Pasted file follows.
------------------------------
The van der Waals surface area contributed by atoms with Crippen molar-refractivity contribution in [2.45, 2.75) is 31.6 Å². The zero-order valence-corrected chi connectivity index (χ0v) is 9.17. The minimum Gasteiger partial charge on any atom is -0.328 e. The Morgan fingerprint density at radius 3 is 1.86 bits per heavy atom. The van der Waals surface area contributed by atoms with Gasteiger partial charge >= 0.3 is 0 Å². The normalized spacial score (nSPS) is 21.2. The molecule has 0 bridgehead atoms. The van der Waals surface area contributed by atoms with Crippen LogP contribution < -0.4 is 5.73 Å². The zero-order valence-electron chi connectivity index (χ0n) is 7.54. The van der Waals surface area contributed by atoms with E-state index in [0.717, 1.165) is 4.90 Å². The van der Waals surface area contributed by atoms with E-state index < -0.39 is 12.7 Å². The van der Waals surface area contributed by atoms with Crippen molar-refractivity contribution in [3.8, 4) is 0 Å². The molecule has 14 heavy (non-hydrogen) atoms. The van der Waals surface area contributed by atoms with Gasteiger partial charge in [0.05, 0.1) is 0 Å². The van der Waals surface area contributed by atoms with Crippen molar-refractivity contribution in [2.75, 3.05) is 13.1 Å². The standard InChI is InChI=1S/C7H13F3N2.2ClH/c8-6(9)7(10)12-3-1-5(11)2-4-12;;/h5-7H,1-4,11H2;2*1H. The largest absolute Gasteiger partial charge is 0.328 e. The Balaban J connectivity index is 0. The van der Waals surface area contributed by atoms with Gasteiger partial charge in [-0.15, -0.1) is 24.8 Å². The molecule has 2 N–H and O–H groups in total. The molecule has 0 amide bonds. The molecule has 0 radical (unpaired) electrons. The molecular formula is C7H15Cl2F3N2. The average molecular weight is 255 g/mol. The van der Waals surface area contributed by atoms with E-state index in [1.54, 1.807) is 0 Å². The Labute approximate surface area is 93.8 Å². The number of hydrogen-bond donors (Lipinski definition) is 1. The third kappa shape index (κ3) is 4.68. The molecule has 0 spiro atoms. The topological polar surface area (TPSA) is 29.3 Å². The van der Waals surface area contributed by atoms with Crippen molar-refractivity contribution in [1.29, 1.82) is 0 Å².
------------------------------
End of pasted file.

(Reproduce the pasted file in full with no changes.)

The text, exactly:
The van der Waals surface area contributed by atoms with Crippen molar-refractivity contribution in [2.45, 2.75) is 31.6 Å². The zero-order valence-corrected chi connectivity index (χ0v) is 9.17. The minimum Gasteiger partial charge on any atom is -0.328 e. The Morgan fingerprint density at radius 3 is 1.86 bits per heavy atom. The van der Waals surface area contributed by atoms with Gasteiger partial charge >= 0.3 is 0 Å². The normalized spacial score (nSPS) is 21.2. The molecule has 0 bridgehead atoms. The van der Waals surface area contributed by atoms with Crippen LogP contribution < -0.4 is 5.73 Å². The zero-order valence-electron chi connectivity index (χ0n) is 7.54. The van der Waals surface area contributed by atoms with E-state index in [0.717, 1.165) is 4.90 Å². The van der Waals surface area contributed by atoms with E-state index < -0.39 is 12.7 Å². The van der Waals surface area contributed by atoms with Crippen molar-refractivity contribution in [3.8, 4) is 0 Å². The molecule has 14 heavy (non-hydrogen) atoms. The van der Waals surface area contributed by atoms with Gasteiger partial charge in [0.05, 0.1) is 0 Å². The van der Waals surface area contributed by atoms with Crippen molar-refractivity contribution in [2.75, 3.05) is 13.1 Å². The standard InChI is InChI=1S/C7H13F3N2.2ClH/c8-6(9)7(10)12-3-1-5(11)2-4-12;;/h5-7H,1-4,11H2;2*1H. The largest absolute Gasteiger partial charge is 0.328 e. The Balaban J connectivity index is 0. The van der Waals surface area contributed by atoms with Gasteiger partial charge in [-0.15, -0.1) is 24.8 Å². The molecule has 2 N–H and O–H groups in total. The molecule has 0 amide bonds. The molecule has 0 radical (unpaired) electrons. The molecular formula is C7H15Cl2F3N2. The average molecular weight is 255 g/mol. The van der Waals surface area contributed by atoms with E-state index in [1.54, 1.807) is 0 Å². The Labute approximate surface area is 93.8 Å². The number of hydrogen-bond donors (Lipinski definition) is 1. The third kappa shape index (κ3) is 4.68. The molecule has 0 spiro atoms. The topological polar surface area (TPSA) is 29.3 Å². The van der Waals surface area contributed by atoms with Crippen molar-refractivity contribution in [1.29, 1.82) is 0 Å².